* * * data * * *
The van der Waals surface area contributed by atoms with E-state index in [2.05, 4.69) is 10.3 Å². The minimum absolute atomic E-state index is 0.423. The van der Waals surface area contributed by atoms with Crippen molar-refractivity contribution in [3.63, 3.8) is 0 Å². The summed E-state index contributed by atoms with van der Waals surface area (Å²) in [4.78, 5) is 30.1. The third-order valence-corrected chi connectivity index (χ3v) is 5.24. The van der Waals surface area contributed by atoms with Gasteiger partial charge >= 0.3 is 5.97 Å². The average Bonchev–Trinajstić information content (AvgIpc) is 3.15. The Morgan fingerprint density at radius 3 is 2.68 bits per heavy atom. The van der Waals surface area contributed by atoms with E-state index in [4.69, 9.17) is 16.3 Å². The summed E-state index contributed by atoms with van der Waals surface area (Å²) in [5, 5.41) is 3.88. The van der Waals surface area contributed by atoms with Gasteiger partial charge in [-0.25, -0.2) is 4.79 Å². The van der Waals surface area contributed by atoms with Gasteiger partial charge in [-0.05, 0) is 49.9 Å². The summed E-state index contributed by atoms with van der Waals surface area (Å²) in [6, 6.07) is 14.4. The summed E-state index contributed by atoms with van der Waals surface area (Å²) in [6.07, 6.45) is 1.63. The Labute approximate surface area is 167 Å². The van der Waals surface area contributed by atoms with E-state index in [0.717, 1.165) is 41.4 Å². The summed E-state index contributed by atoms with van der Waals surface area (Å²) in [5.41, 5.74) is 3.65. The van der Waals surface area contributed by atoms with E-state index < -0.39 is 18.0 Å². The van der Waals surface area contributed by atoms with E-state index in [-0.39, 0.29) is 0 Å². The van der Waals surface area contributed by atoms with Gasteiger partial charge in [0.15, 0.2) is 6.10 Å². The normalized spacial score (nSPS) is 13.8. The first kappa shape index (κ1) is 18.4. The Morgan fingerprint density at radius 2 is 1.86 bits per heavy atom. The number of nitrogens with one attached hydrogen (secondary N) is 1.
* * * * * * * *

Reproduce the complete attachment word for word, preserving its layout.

The van der Waals surface area contributed by atoms with E-state index in [2.05, 4.69) is 10.3 Å². The minimum absolute atomic E-state index is 0.423. The van der Waals surface area contributed by atoms with Crippen molar-refractivity contribution in [3.63, 3.8) is 0 Å². The summed E-state index contributed by atoms with van der Waals surface area (Å²) in [4.78, 5) is 30.1. The third-order valence-corrected chi connectivity index (χ3v) is 5.24. The van der Waals surface area contributed by atoms with Gasteiger partial charge >= 0.3 is 5.97 Å². The average Bonchev–Trinajstić information content (AvgIpc) is 3.15. The Morgan fingerprint density at radius 3 is 2.68 bits per heavy atom. The van der Waals surface area contributed by atoms with E-state index in [4.69, 9.17) is 16.3 Å². The summed E-state index contributed by atoms with van der Waals surface area (Å²) in [5, 5.41) is 3.88. The van der Waals surface area contributed by atoms with Gasteiger partial charge in [-0.25, -0.2) is 4.79 Å². The van der Waals surface area contributed by atoms with Gasteiger partial charge in [-0.05, 0) is 49.9 Å². The summed E-state index contributed by atoms with van der Waals surface area (Å²) in [6, 6.07) is 14.4. The summed E-state index contributed by atoms with van der Waals surface area (Å²) in [6.07, 6.45) is 1.63. The Labute approximate surface area is 167 Å². The van der Waals surface area contributed by atoms with E-state index in [0.717, 1.165) is 41.4 Å². The summed E-state index contributed by atoms with van der Waals surface area (Å²) in [5.41, 5.74) is 3.65. The van der Waals surface area contributed by atoms with E-state index < -0.39 is 18.0 Å². The van der Waals surface area contributed by atoms with E-state index in [-0.39, 0.29) is 0 Å². The van der Waals surface area contributed by atoms with Gasteiger partial charge in [0.15, 0.2) is 6.10 Å². The normalized spacial score (nSPS) is 13.8. The first kappa shape index (κ1) is 18.4. The Morgan fingerprint density at radius 2 is 1.86 bits per heavy atom. The number of nitrogens with one attached hydrogen (secondary N) is 1.